Disneyland, Freedomland, the New York World’s Fair and Walt Disney World are all names that make any Disney historian pay attention. When a new book comes out that purports to cover all four, well, that’s a cause for celebration. (You really don’t want to see how a Disney historian celebrates.) So, is Disney’s Dream Weavers: The Visionaries Who Shaped Disneyland, Freedomland, the New York World’s Fair and Walt Disney World-and the ties that bind them worth your purchase?
I knew that the book would focus heavily on a few individuals that worked on all four parks. It’s a very short list and the big names that come up are Van Arsdale France and C.V. Wood. Actually, Wood only worked at Disneyland and Freedomland; he’s one of the few individuals that Disney has actively removed from their corporate history. The book discusses this and it’s an interesting story if you haven’t heard it before.
The book is divided into four major sections covering the parks (for lack of a more cohesive term) chronologically. The first section on Disneyland and the final section on Walt Disney Word are entertaining but don’t offer any revelatory information. Anyone who has read anything about the Disney parks will be very familiar with everything that Chuck presents.
The Freedomland section, by far, was the most intriguing and was the largest part of the book. It’s obvious that Chuck has a deep love of all of the parks and was very fortunate to have visited Freedomland and the World’s Fair. Chuck takes us through the development, construction and the first years of the fledgling park. He has a good grasp of the details and individuals that created the park and offers some compelling insight into its demise, as well.
Anyone that has a keen interest in Freedomland will enjoy the title. You can see how C.V. Wood was the driving force behind Freedomland and used his knowledge and experience from Disneyland to create the park. Chuck’s book does delve into Wood’s work at Disneyland and refers to him as one of the designers and builders of the park. Much to the chagrin of Disney, he used this unofficial title as a means to get Freedomland built. It also gives another reason as to why Disney has whitewashed Wood from their history.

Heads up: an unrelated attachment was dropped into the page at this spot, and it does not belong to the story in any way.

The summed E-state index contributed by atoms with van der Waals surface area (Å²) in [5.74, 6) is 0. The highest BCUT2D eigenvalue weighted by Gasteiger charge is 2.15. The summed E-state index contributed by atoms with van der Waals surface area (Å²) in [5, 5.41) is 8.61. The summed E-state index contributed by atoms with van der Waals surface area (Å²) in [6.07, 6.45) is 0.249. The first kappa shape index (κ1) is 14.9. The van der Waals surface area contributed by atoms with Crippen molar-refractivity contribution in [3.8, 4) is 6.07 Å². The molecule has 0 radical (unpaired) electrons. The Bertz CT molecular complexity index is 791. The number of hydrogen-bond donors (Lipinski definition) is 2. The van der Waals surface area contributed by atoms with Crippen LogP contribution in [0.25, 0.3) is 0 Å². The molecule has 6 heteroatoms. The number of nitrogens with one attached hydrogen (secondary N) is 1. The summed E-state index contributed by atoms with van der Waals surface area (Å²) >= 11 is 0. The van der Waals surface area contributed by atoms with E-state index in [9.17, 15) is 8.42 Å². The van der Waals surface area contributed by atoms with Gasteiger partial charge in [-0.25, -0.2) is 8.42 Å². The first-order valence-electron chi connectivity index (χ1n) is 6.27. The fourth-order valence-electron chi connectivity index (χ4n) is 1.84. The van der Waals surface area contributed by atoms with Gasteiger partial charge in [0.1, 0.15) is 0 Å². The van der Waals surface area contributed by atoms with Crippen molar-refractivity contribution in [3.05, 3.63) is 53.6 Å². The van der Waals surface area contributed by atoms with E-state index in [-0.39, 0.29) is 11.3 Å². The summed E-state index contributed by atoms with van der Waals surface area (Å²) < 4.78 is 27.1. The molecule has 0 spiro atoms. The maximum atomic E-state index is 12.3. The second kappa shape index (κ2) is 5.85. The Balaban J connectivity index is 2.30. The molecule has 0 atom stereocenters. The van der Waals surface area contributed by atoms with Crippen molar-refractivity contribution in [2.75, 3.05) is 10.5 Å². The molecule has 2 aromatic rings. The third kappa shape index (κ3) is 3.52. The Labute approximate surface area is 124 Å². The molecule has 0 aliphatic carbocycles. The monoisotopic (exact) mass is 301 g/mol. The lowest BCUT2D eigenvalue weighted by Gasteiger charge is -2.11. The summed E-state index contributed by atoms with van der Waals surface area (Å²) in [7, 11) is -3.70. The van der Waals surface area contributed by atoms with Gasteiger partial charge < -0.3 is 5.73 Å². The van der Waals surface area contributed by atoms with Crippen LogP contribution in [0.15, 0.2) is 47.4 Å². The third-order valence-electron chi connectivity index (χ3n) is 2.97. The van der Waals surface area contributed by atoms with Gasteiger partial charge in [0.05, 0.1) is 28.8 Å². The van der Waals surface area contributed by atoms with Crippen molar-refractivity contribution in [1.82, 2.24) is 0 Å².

Chuck is a journalist by trade and crafts a great read with a very enjoyable style. That being said, there are no notes or any type of a bibliography in the book. Chuck explains that a lot of his information has come directly from interviews, but never states when the quotes are being used or their source. I ran into several facts or bits of information that I’d never heard before. Some were quite interesting and a few calls/emails to other Disney historians and archivists yielded puzzled responses and scratched heads. I sent two emails to the author (using the address published on his blog) and never received a response or a note. It was disheartening to read information I hadn’t seen before and couldn’t confirm. I still enjoyed the book, but I questioned a lot of the material that was presented. I know a lot about Disneyland, Walt Disney World and the World’s Fair, so I could judge the accuracy; I wondered about the definitiveness of the Freedomland information.
This was still a book that I enjoyed reading. Disney enthusiasts and historians aren’t going to find anything new. I would recommend this book for anyone with a passing interest in Freedomland and wants to learn more about the connections that the four parks shared. If you’re relatively new to Disney park history, then this is a book you will really enjoy.
Did you ever get to visit Freedomland? What about the New York World’s Fair in 1964-1965?
By George Taylor
The Disney Review is written and edited by Jeff Heimbuch and George Taylor
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